Removing vinyl record noise or any other noise from an audio


I am using Audacity 2.0.6 with Windows 8. I obtained the Audacity program as an .exe file. I am totally blind and use a screenreader, JAWS for Windows.

I would like to remove noise from vinyl record and other files that have noise. Is there a way to do that successfully with JAWS? If so, could you please outline the steps?

Please let me know. Thank you very much.

Rob Bendtzen

Buy the CD or the MP3 (if it’s available). :smiley:

Sorry, I don’t have a clue about using a computer without visual feedback… Well, I’ve used DOS and command line programs, but with Windows… I’m in no position to suggest anything…

Try Effect → Click Removal. You’ll have to experiment with the settings.

There is also a Repair effect, but I think you have to find the defect in the waveform visually.

There are specialized programs for cleaning-up vinyl. Click Repair and Wave Corrector are popular, affordable, and automated (so you shouldn’t need to see the waveform).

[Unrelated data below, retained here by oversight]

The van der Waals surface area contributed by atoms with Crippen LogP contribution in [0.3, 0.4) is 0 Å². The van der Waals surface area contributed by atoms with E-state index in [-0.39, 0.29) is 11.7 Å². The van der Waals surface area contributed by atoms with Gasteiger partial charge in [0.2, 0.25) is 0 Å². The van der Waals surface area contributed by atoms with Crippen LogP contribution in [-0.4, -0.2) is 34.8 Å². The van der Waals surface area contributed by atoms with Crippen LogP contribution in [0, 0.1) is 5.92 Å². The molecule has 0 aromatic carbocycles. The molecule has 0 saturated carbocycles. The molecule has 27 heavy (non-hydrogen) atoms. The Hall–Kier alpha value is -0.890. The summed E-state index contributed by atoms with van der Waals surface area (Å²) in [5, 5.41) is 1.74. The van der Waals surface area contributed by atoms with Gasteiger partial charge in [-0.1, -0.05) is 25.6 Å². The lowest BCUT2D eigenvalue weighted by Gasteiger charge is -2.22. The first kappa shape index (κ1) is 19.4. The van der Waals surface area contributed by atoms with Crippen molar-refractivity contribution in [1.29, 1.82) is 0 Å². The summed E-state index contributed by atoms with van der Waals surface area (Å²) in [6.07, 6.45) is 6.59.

This page has several software recommendations and TONS of other information about digitizing vinyl.

I use a program called Wave Repair, BUT it works best in the manual mode and it’s VERY time consuming… It usually takes me a full weekend to clean-up a vinyl transfer. And, you really have to “find” the defects visually (in the waveform or spectrum-view) because when play a just a few milliseconds of audio, it all sounds pretty-much like a “click” and you can’t tell if you’ve located the defect or not.

I used a piece of software called ClickRepair to clean up my vinyl transfers, it costs a little but I found the results a little shy of magical - see this sticky thread:

Once I’d experimented with and tweaked the settings (I softened them a little) I ran the rest of the processing in automatic mode.

One of the key advantages for VI users is that ClickRepair can be set to play

  1. the incoming un-processed signal,
  2. the output processed signal
  3. the “noise” that is being removed
    Or you can run it silently which is much faster - the above three all run in real time.


Hi Rob,

Much of Audacity is screen reader friendly - including effect dialogues -

One of our Forum contributors (Robert J.H.) is visually impaired but otherwise the Forum is really not the place to get specialist help for the blind.

I would suggest you sign up the Audacity4Blind mailing list: I know custom JAWS scripts are available there that might help with some tasks.